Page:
And for Cole Cash, it's all about acceptance as he has just been getting by. He's a slacker, a classic under-achiever and he is now confronted with his past and has to make a choice that will re- define him.

Each character is flanked by a great supporting cast of mysterious, compelling, dangerous characters that will enhance each of them. It is the challenge that defines each of us, that defines our resolve. Each of these guys is pushed to their limits in very different storylines that will take them down exciting new paths.

While they sometimes confused, Wade Wilson and Slade Wilson are two very different characters. Beyond the name, not to mention super-aliases, are there any likenesses between your Marvel creation Deadpool and DC's Deathstroke?

No likenesses for me. While ruthless, there is certain nobility to Slade. He tried to have a normal family at one point, and believed in honor amongst thieves. Wade, while canny, is an insane person. The similarities are they both shoot guns and wield swords.

Deathstroke faces off against Lobo, the baddest bastich in the universe, in your first arc. What should fans expect when these two cutthroat killers enter each other's sights?

Plenty of carnage. I mean come on, its Lobo! It's Deathstroke! When these two guys finally throw down, it's big. It's nasty.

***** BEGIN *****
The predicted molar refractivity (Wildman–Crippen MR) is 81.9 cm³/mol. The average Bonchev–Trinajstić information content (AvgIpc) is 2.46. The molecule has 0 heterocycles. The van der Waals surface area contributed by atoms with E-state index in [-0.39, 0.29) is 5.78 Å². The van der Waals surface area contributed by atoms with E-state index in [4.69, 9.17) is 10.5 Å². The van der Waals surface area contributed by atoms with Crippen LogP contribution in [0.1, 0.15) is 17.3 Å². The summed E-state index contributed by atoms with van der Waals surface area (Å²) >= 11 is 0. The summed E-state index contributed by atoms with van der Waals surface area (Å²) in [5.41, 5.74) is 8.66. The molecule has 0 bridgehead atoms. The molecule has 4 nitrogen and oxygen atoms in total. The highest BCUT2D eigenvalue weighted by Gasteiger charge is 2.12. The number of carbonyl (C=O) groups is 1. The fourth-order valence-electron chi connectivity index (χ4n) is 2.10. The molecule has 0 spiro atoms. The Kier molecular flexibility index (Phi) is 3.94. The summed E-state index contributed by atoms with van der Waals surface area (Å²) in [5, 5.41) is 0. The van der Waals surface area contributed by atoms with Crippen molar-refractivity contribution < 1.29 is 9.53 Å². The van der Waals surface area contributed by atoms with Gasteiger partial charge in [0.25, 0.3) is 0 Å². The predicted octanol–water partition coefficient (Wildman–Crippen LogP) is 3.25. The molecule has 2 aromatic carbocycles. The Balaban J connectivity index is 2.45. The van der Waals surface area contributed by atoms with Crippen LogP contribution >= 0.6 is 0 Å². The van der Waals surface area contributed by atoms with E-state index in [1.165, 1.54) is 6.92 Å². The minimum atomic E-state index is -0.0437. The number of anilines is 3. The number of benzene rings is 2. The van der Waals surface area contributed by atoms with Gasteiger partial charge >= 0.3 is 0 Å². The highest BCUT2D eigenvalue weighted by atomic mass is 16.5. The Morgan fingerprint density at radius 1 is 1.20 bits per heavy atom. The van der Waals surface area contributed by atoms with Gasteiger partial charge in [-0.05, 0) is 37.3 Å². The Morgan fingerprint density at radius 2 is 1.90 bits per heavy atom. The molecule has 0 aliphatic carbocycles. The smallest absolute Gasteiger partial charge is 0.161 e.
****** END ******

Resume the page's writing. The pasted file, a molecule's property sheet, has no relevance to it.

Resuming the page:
You're writing and illustrating this series, which must be both exhilarating and daunting. How do you approach such a project? Will Rob Liefeld, the writer, complete a script and hand off to Rob Liefeld, the artist? Or will you be constantly creating wearing both hats?

I write the story, breaking down every page, then I draw the pages and script the pages. It keeps the process fresh.

You're plotting your other two new titles, "Hawkman" and "Grifter." Can you share who your collaborators are? And what will the set-up be in terms of creative control?

Well, I'm the writer. We really need to educate people as to what providing the plot means, and it's as simple as this: I provide the story, written down on the page for the artist. Every page and every panel are written by me, described and directed by me, for the artist. From there, I may or may not apply a final script. But the artist is drawing my story.

Again, from the initial announcement, it appears you will be really digging into Hawkman's origins and those of the Nth metal. You've also teased new enemies and allies for him. What else can you tell us about Carter Hall's future?

Hawkman's story is very exciting. I love the fact that he has to figure out the legacy of his armor and his own past while he is pursued by multiple threats that seek to obtain what he has. Xerxes is a nasty new villain, while Pike, who will be familiar to Wildstorm fans, will be appearing, too. I don't want to reveal anyone else because I'd risk giving away too many secrets that I want the readers to enjoy.

Finally, you're taking a turn with Grifter, a character created by DC Comics Co-Publisher Jim Lee for WildStorm in the mid-nineties. Have you had a chance to speak with Jim about Cole Cash and how he operates both historically and within the New 52?

I have, and he is totally onboard. This is great fun and I hope fans check it all out in May.

Finally, what effect, if any, will these new duties at DC mean to yours and Robert Kirkman's creator-owned Image Comics title, The Infinite?"

I'm wrapping up "The Infinite" issues right now. "The Infinite" will continue to ship.